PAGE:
Love's Road Home
November 12, 2017 9:58 PM   Subscribe

Let it be known that Ashley Volk had loved Sam Siatta since elementary school, the age of True Love Always in sidewalk chalk. She loved him before he joined the Marines and went to war, before he descended into depression and alcoholism upon his return, before he was convicted on a felony charge for a crime he did not remember through a blackout fog.

Ashley Volk and Sam Siatta had been an on-again, off-again couple since sixth grade.
But she was in no position to make plans. “I didn’t know when he was getting out,” she said. “He still had six years.”

Yet she had to admit it. She wanted him as her husband. She reached across the table to clutch his calloused hands, to examine that flimsy cell-block ring, to accept. A guard broke up the moment.

“No touching,” he said.
posted by Johnny Wallflower (19 comments total) 24 users marked this as a favorite
 
"The judge describes the day as Chicago’s finest moment. His voice slows and thickens when he talks of it. He fails to hold back tears."

You and me both, judge. You and me both.

The subjects of the story have had enough sadness and hardship. I wish them every happiness.
posted by aureliobuendia at 10:34 PM on November 12 [1 favorite]


I was halfway through before I realized it was in the Weddings section. This was a moving read. Best wishes to the happy couple.
posted by ActingTheGoat at 10:57 PM on November 12 [1 favorite]


Ashley is the very definition of steadfast. Much love to her, her new husband, and their families.
posted by Hermione Granger at 11:02 PM on November 12 [1 favorite]


This was just wonderful. Thanks, Johnny Wallflower.
posted by Foaf at 11:45 PM on November 12


Good Goddamn, they are an adorable couple. And such a story! We should all be so lucky....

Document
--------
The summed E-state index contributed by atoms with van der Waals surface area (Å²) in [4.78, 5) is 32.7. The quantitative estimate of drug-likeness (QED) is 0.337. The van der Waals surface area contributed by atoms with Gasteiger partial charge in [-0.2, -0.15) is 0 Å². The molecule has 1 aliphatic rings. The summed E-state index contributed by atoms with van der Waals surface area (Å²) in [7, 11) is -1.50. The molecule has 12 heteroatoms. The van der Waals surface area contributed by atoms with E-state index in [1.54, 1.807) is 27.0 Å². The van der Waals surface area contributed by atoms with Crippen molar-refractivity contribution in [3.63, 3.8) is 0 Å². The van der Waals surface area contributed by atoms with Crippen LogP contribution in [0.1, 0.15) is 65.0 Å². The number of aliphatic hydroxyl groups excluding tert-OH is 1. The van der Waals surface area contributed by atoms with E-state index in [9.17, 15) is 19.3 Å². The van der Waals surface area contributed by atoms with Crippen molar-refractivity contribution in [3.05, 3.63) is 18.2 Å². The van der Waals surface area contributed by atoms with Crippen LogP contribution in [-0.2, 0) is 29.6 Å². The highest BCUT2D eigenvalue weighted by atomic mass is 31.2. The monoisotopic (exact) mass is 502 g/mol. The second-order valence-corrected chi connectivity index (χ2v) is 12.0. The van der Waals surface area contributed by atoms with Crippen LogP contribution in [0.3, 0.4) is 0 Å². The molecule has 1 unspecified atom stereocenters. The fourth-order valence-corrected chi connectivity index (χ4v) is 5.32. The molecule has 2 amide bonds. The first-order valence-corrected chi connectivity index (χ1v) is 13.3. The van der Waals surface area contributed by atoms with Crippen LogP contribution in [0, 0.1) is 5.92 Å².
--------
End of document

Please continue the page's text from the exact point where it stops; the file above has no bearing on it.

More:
(Sorry, stories like this make me channel my inner chainsmoking grandmother...)
posted by Samizdata at 3:32 AM on November 13 [2 favorites]


Awww. I remember this couple from the previous NYT story on Sam (second link of this post). So glad to read this today. Mazel tov, kids!
posted by palomar at 5:49 AM on November 13


That is a beautifully written story that is a refreshing change of pace from the normal material on the NYT weddings page. I needed a little hope this morning and this was it.
posted by anastasiav at 6:04 AM on November 13


This is really the sweetest chaser to this (also amazing, but much darker) post from a few days ago.
posted by thivaia at 6:36 AM on November 13


Find someone who believes in you the way Ashley believes in Sam.

Live like you’re worthy of that sort of belief.
posted by Zonker at 6:49 AM on November 13 [3 favorites]


Find someone to believe in the way Justice Lavin believed in Sam.

Then they will live like they’re worthy of that sort of belief.
posted by Slarty Bartfast at 6:54 AM on November 13 [5 favorites]


Wonderful story.

The writer is C. J. Chivers, who has reported from Iraq and Syria, and many other conflict zones. He has a Pulitzer.
posted by thenormshow at 8:07 AM on November 13 [2 favorites]


This story reminds me of our ancestors, the women who routinely married at 15, with the men just a little older, how they came to the US in ship holds, or enslaved, or as mail order brides, or religious refugees, refugees from monarchy and war, and they survived the trauma that drove them here, and they stayed together, making the families we come from, for better or worse. This devotion, however, seems a trait we have let go of, and in many cases well sure, one should not devote to abuse, or extreme differences that happen when couples diverge, heal or change. Nevertheless the devotion here is remarkable. Youthful love is full of bonding hormones that build between the lucky ones, forever bridges, and inroads of affection. Great story.